So this is the first book I’ve written and it’s kind of embarrassing to me that I do it towards the end of my career. But it still really meant a lot to me to be able to do it. My mother died about maybe seven or eight years ago and my father had died before that. As a middle aged person at that time, its not so odd that I would lose my parents. But it did in me create a kind of sea change as I think it does in many people, where you feel like, ‘Oh. I must be the grown up now. There are no parents. I am the older one.’ It made me really think, ‘What is it that I’m meant to do? What is it that I’ve not done that would feel important to me?’

I thought bioethics has really kind of fallen down on LGBT issues, and I want to say the same of psychiatry. In my training in psychiatry, essentially the lesson was, ‘Oh, yeah. We used to think it was a disease to be gay, but we don’t think that anymore.’ So you know, enough said. There was no examination of how psychiatry and medicine got that wrong. What were the consequences to keeping our patients – and, in some cases, our unwilling patients? What about the history, man? You can’t just go walk on and go, ‘You know, I said I was sorry.’ [Laughs] So I thought there needs to be more thinking about LGBT issues.

At the same time, I also felt uncomfortable about the questions that bioethics had brought to bear regarding dementia. There’s a lot of talk about advanced directives and some good work on a couple of issues, but I also felt it didn’t answer questions I had. I felt that I was unprepared. Even work in psychiatry and bioethics didn’t prepare me to help people think through issues that seem very pressing and very important to them.

So taking on those two issues, I thought I’m going to learn some more and figure out what I need to do to be useful in those domains. That’s kind of what I mean by saying I’ve had an incredible amount of freedom. And I’m not really quite sure how I got away with it. It may be partly—but not necessarily—that nobody thinks bioethics is all that important. So they didn’t really constantly watch me. I have done some work on both of those issues and the book falls into that category.

And so it seems that there were two different routes that you could have gone, either talking more about LGBTQ issues or focusing more on dementia. Was there something that kind of tipped the balance towards dementia at that stage?

Well, I mean I’ve done some of each. I did a special issue for the Hastings Center, a report on LGBT issues. I’ve written certain pieces on LGBT issues, including actually with [Dr. Shapiro, my adult child], which was really fun. I am an ally for the LGBT community, and I wanted particularly within bioethics to kickstart that conversation and then continue to participate. But I’m also not sure that the lion’s share of that work should be done by me. It’s not like I don’t have decent opinions and can express them, but I think I can use my leverage and my seniority better to say ‘Do you want a physician to speak on LGBT issues? How about this member of that community who is also a physician? Let’s get them up here.’ I don’t want to be – I don’t know what the right word is here – colonial. I don’t want to come in and say, ‘Oh, I know all about this. Let me tell you.’ So I want to promote that voice, but I don’t know that they need to be my words all the time.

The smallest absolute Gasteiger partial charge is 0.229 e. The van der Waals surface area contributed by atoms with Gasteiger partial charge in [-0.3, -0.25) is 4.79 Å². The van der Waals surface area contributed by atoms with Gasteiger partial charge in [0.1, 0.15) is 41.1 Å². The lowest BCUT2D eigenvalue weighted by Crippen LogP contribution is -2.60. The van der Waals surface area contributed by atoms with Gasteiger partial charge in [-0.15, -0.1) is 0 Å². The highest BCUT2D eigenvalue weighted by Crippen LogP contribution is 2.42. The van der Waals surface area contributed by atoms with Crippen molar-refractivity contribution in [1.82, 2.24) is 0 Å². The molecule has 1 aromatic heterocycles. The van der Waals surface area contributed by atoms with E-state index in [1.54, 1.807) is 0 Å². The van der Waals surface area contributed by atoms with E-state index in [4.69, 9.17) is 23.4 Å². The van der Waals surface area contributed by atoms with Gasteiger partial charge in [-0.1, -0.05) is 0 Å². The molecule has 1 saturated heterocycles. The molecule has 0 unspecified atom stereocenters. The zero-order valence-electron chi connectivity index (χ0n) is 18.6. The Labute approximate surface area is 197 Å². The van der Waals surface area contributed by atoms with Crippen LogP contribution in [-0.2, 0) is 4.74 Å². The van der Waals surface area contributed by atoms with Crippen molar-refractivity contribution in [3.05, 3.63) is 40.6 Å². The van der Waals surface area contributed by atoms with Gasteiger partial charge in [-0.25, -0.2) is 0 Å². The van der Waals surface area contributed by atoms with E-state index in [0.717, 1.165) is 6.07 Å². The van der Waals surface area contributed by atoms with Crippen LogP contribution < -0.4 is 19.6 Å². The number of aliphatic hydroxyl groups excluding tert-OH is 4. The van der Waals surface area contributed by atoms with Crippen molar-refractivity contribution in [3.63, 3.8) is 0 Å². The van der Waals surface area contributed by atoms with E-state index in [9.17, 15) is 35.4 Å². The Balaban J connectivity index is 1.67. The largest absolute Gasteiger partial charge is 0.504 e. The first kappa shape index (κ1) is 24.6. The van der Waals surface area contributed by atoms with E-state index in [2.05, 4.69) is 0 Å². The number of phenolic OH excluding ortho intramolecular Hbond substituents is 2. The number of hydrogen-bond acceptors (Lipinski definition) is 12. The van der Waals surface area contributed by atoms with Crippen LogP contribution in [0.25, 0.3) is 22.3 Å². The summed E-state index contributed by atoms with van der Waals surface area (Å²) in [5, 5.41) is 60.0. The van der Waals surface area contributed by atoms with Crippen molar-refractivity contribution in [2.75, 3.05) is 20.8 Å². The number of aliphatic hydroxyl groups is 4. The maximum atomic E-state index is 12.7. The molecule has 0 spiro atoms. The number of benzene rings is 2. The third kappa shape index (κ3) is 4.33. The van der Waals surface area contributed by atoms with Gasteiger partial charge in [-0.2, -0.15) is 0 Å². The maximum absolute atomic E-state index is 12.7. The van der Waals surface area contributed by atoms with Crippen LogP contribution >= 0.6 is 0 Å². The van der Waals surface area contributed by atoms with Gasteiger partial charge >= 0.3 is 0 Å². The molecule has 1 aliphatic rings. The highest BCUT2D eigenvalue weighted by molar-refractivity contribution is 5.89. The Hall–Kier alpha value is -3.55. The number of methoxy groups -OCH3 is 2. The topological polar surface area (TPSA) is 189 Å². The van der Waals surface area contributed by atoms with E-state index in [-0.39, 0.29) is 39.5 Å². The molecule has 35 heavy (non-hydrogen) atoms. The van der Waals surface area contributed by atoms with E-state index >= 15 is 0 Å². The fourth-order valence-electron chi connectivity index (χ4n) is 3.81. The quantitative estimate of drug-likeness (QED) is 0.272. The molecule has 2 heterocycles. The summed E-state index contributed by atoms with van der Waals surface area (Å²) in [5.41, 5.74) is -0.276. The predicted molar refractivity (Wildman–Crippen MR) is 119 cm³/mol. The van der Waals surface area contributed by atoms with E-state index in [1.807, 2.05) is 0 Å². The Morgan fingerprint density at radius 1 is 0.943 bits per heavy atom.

I want people with dementia to be able to speak up, but it’s pretty hard to use that voice once you’re really ill. As a person who has this in my family and as a person who may go this direction, I’m really comfortable taking the mic on that one and saying, ‘Okay. Here’s some more of what I think we need to do or think about.’

That seems like a very responsible approach. When it came to Dementia Reimagined, what was the process of writing it? I imagine that there’s a lot between coming up with an idea of what you really want to focus on to actually getting a book deal and publishing. 

Man, I didn’t know anything! I’m an academic. I thought I’m going to teach a course on dementia. The courses I teach are usually around 12 weeks long. So this is going to be so easy and so awesome. I’m going to do each of those weeks. That’s going to be a chapter. Easy peasy, I’m going to have a book. So you start talking to people, [and] actually you can do that. That is an academic book. That is a book that will be read by the perhaps not very numerous persons who would like to read an academic book about bioethics and dementia. And that can be a perfectly good thing to do in the world.

But I realized that wasn’t actually what I wanted to do. I actually wanted to talk to regular people, educated readers who aren’t necessarily academics. I wanted it to be a book that somebody would read voluntarily, not something that was assigned to them. That’s a really different project. Then you need to be in the commercial world of book writing, which I was completely ignorant. Fortunately, I have some friends who do that. [They said] you have to get an agent and you have to have a book proposal with like four chapters of the book and then an outline for the rest. And you can’t just like write a book and send it to like you know some big publishing house. It’s not a thing. They don’t read it. They will only look at a book submitted by an agent and most of the agents, if you go to their website, say we don’t take unsolicited books. Is this a road to hell or something? [Laughs] How do you do that? So it’s pretty crazy.